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Digital Archives Day at the Library of Congress

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In truth, every day is digital archives day here at the Library.

But, in honor of the official Digital Archives Day, I thought it would be useful to mention some of the pertinent resources the Library has or helps support.  There are two basic categories: 1) digital content collections, and 2) information about digital projects and programs.  There is an overlap between these categories, since programs are used to build content collections.  Here’s a quick (and incomplete) rundown.

Digital Content Collections

Web Archives. We have developed thematic web archives on such topics as the United States national elections, the Iraq war and the events of September 11.  The web archives is composed of collections selected by Library subject specialists.

American Memory. This online resource provides free and open access to written and spoken words, sound recordings, still and moving images, prints, maps and sheet music. These materials are digital copies of original hard copy content from the collections of the Library and other institutions.

Chronicling America.  This website provides access to select digitized newspaper pages from 1836-1922, and is produced by the National Digital Newspaper Program. NDNP is a partnership between the National Endowment for the Humanities and the Library.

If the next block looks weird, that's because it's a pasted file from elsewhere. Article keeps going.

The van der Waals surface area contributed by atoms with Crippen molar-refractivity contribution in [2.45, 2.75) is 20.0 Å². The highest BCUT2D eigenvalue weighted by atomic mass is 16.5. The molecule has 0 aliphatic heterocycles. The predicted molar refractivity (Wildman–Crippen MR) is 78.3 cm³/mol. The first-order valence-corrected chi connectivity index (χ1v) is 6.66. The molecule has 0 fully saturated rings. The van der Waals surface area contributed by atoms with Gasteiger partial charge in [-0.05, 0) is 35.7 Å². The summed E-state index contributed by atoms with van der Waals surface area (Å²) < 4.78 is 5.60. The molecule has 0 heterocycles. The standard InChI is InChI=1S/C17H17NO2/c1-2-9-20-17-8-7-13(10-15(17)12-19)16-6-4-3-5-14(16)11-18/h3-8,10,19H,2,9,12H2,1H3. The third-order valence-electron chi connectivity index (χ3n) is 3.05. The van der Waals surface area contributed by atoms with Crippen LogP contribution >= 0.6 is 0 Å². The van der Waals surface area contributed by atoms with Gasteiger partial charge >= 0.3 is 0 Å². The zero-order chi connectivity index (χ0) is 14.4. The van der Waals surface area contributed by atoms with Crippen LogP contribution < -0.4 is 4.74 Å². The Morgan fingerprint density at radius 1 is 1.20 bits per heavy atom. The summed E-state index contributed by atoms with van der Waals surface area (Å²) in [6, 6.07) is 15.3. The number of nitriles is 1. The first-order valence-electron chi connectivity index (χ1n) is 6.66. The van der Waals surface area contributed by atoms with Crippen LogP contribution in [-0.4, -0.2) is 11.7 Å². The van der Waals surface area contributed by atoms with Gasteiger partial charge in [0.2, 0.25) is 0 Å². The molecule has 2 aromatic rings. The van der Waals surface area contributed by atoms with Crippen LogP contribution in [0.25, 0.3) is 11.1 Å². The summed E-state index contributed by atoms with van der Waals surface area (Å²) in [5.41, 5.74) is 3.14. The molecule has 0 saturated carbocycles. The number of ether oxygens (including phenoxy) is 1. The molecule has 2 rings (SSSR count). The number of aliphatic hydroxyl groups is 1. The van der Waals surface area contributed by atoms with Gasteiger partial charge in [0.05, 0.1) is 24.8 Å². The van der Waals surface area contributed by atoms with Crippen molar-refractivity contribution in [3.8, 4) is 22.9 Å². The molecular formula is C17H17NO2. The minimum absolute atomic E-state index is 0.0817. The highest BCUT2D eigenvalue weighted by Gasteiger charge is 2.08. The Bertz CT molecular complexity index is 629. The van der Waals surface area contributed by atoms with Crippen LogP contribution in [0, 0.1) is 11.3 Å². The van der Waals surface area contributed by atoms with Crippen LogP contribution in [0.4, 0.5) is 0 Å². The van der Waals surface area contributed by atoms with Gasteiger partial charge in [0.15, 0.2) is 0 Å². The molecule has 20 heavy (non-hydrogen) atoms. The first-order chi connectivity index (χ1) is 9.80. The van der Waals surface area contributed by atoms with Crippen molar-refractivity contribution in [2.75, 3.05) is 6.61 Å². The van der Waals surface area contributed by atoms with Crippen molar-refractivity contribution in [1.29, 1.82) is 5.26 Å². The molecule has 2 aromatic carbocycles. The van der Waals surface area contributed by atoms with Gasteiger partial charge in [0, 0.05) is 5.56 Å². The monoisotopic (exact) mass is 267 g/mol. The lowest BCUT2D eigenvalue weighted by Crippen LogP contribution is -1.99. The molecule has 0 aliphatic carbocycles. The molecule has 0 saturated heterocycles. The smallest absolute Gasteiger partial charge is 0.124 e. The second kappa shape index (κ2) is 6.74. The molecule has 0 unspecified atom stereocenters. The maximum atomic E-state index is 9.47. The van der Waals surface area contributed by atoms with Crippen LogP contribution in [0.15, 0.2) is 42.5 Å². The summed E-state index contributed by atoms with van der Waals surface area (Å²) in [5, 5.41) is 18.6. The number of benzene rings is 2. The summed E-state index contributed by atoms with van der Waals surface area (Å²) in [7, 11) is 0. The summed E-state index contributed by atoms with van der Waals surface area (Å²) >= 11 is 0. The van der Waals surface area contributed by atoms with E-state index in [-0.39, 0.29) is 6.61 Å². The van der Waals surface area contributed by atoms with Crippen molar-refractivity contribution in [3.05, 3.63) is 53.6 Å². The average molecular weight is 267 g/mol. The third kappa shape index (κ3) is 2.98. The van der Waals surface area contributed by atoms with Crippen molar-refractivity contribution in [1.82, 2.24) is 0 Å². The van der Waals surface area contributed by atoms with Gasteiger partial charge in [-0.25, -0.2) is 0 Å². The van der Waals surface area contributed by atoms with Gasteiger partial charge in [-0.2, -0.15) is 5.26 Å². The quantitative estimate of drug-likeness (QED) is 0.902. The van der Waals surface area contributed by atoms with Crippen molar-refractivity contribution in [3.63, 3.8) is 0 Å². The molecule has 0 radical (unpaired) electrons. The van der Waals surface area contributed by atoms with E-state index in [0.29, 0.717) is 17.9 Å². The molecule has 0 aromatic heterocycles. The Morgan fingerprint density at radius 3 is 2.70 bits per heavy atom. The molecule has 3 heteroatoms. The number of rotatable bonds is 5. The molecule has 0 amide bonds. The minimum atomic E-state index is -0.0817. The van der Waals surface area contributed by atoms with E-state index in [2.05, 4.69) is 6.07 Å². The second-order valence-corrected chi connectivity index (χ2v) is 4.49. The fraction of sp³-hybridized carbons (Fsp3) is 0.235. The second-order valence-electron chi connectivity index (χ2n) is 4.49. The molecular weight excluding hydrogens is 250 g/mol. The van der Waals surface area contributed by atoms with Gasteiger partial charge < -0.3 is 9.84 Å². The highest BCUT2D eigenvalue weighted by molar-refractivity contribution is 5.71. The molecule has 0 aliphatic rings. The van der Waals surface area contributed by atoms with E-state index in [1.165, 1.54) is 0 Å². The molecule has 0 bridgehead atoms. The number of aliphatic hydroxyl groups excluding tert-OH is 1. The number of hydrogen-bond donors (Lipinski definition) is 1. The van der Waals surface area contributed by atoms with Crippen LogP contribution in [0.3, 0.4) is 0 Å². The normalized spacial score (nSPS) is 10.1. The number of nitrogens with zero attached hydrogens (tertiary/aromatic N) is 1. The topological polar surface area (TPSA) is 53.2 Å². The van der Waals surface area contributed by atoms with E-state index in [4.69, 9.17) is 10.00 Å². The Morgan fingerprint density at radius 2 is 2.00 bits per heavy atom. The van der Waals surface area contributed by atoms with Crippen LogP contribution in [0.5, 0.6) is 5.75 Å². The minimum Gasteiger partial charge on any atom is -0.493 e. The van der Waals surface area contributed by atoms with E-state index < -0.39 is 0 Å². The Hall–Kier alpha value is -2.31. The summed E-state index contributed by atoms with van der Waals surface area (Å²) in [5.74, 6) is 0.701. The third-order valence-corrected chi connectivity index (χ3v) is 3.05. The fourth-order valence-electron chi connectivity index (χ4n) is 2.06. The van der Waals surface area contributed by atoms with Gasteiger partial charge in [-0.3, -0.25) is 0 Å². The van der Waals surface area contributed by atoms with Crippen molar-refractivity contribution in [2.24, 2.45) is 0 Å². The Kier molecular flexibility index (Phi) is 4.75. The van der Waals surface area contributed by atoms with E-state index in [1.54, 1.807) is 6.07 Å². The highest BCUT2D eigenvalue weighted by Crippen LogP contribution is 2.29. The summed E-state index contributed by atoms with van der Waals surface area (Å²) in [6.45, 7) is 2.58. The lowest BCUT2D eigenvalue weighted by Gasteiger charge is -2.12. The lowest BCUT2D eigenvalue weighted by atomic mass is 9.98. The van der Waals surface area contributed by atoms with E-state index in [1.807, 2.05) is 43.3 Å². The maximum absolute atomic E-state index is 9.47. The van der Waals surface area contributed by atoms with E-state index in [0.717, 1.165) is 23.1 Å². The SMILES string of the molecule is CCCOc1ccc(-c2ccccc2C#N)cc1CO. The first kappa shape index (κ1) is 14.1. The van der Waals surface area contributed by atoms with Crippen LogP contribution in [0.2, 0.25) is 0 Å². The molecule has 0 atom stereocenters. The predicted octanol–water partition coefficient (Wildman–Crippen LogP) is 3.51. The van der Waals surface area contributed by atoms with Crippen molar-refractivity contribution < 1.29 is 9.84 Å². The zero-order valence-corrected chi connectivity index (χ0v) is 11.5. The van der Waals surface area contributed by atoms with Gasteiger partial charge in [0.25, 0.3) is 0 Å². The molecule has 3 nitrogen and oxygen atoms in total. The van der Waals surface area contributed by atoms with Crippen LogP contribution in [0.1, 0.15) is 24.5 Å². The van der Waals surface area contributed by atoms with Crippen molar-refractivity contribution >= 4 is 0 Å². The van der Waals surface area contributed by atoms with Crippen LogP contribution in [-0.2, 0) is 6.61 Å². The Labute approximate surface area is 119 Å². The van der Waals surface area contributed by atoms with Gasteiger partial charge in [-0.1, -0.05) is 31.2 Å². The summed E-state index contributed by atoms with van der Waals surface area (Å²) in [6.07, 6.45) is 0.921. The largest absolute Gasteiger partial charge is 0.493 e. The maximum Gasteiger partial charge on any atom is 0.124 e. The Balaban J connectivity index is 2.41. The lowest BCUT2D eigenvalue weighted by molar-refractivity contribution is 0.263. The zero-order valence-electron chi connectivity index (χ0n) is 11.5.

World Digital Library.  WDL makes available on the internet, free of charge and in multilingual format, significant primary materials from countries and cultures around the world.  Partners in the WDL include libraries, archives, or other institutions that have collections of cultural content, as well as institutions, foundations and private companies.

Digital Projects and Programs This website is the principal source of information about the work of the National Digital Information Infrastructure and Preservation Program. There is a trove of detail about our work with hundreds of partners over the past decade.

Personal Digital Archiving.  A section of the NDIIPP website is devoted to plain language advice for people who want to preserve their personal and family digital memories, such as photographs, videos and email.

Digital Preservation Videos.  Over the last couple of years we have produced a number of short videos on a variety of topics, including the importance of digital preservation, student web archiving and preserving personal digital content.

Preserving State Government Digital Information.  Since 2007, the Library has worked with four multi-state consortial projects involving 35 state libraries and archives.  Each project develops and shares tools, services and practices to help all states make progress in managing their digital heritage.

Federal Agencies Digitization Guidelines Initiative.  The Library works with a number of other federal agencies to define common guidelines, methods, and practices for digitizing historical content.   The FADGI website contains a wealth of information about working with both still and moving images.


  1. Dear Friends,

    I love the LOC! Thank you especially for creating a digital ‘file cabinet’ of US newspapers. My students, grandchildren, and I are deeply appreciative.


    Gloria Eive

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